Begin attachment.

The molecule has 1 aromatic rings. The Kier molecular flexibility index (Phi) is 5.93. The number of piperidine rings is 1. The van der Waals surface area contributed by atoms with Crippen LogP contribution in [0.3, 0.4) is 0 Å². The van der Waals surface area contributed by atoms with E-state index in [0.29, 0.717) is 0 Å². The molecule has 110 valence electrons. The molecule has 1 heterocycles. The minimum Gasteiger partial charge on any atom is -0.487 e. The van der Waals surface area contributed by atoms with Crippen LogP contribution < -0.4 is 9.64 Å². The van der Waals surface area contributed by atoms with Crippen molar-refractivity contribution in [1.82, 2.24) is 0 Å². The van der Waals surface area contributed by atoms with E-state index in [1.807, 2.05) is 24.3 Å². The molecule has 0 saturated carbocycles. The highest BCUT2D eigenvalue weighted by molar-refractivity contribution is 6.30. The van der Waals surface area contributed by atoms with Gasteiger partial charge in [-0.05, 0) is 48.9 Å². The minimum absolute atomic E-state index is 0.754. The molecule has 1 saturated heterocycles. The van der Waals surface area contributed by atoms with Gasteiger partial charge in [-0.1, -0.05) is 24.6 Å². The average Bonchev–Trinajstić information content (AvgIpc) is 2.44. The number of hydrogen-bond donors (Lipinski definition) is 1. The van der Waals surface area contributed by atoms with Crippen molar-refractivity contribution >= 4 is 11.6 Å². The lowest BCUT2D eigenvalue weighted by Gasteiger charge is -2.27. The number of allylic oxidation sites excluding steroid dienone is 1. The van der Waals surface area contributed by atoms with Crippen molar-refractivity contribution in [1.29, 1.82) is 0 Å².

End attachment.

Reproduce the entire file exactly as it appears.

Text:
The molecule has 1 aromatic rings. The Kier molecular flexibility index (Phi) is 5.93. The number of piperidine rings is 1. The van der Waals surface area contributed by atoms with Crippen LogP contribution in [0.3, 0.4) is 0 Å². The van der Waals surface area contributed by atoms with E-state index in [0.29, 0.717) is 0 Å². The molecule has 110 valence electrons. The molecule has 1 heterocycles. The minimum Gasteiger partial charge on any atom is -0.487 e. The van der Waals surface area contributed by atoms with Crippen LogP contribution < -0.4 is 9.64 Å². The van der Waals surface area contributed by atoms with Crippen molar-refractivity contribution in [1.82, 2.24) is 0 Å². The van der Waals surface area contributed by atoms with E-state index in [1.807, 2.05) is 24.3 Å². The molecule has 0 saturated carbocycles. The highest BCUT2D eigenvalue weighted by molar-refractivity contribution is 6.30. The van der Waals surface area contributed by atoms with Gasteiger partial charge in [-0.05, 0) is 48.9 Å². The minimum absolute atomic E-state index is 0.754. The molecule has 1 saturated heterocycles. The van der Waals surface area contributed by atoms with Gasteiger partial charge in [-0.1, -0.05) is 24.6 Å². The average Bonchev–Trinajstić information content (AvgIpc) is 2.44. The number of hydrogen-bond donors (Lipinski definition) is 1. The van der Waals surface area contributed by atoms with Crippen molar-refractivity contribution >= 4 is 11.6 Å². The lowest BCUT2D eigenvalue weighted by Gasteiger charge is -2.27. The number of allylic oxidation sites excluding steroid dienone is 1. The van der Waals surface area contributed by atoms with Crippen molar-refractivity contribution in [1.29, 1.82) is 0 Å².